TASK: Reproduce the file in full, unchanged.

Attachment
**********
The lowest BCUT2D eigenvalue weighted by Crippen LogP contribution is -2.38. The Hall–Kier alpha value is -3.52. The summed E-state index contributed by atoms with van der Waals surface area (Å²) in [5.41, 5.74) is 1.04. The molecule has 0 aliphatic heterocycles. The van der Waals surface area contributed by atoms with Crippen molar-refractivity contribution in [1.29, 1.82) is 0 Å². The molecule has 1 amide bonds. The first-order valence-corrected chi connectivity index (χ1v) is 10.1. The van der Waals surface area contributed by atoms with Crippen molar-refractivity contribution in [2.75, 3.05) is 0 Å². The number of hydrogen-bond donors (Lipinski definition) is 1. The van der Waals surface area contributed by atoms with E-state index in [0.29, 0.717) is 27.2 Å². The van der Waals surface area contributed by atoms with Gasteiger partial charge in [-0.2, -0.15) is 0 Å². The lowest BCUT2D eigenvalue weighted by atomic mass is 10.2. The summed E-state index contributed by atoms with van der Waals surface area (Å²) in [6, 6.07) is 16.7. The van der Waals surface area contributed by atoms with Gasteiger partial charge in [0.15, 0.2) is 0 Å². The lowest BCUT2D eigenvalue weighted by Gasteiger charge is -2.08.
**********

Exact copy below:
The lowest BCUT2D eigenvalue weighted by Crippen LogP contribution is -2.38. The Hall–Kier alpha value is -3.52. The summed E-state index contributed by atoms with van der Waals surface area (Å²) in [5.41, 5.74) is 1.04. The molecule has 0 aliphatic heterocycles. The van der Waals surface area contributed by atoms with Crippen molar-refractivity contribution in [1.29, 1.82) is 0 Å². The molecule has 1 amide bonds. The first-order valence-corrected chi connectivity index (χ1v) is 10.1. The van der Waals surface area contributed by atoms with Crippen molar-refractivity contribution in [2.75, 3.05) is 0 Å². The number of hydrogen-bond donors (Lipinski definition) is 1. The van der Waals surface area contributed by atoms with E-state index in [0.29, 0.717) is 27.2 Å². The van der Waals surface area contributed by atoms with Gasteiger partial charge in [-0.2, -0.15) is 0 Å². The lowest BCUT2D eigenvalue weighted by atomic mass is 10.2. The summed E-state index contributed by atoms with van der Waals surface area (Å²) in [6, 6.07) is 16.7. The van der Waals surface area contributed by atoms with Gasteiger partial charge in [0.15, 0.2) is 0 Å². The lowest BCUT2D eigenvalue weighted by Gasteiger charge is -2.08.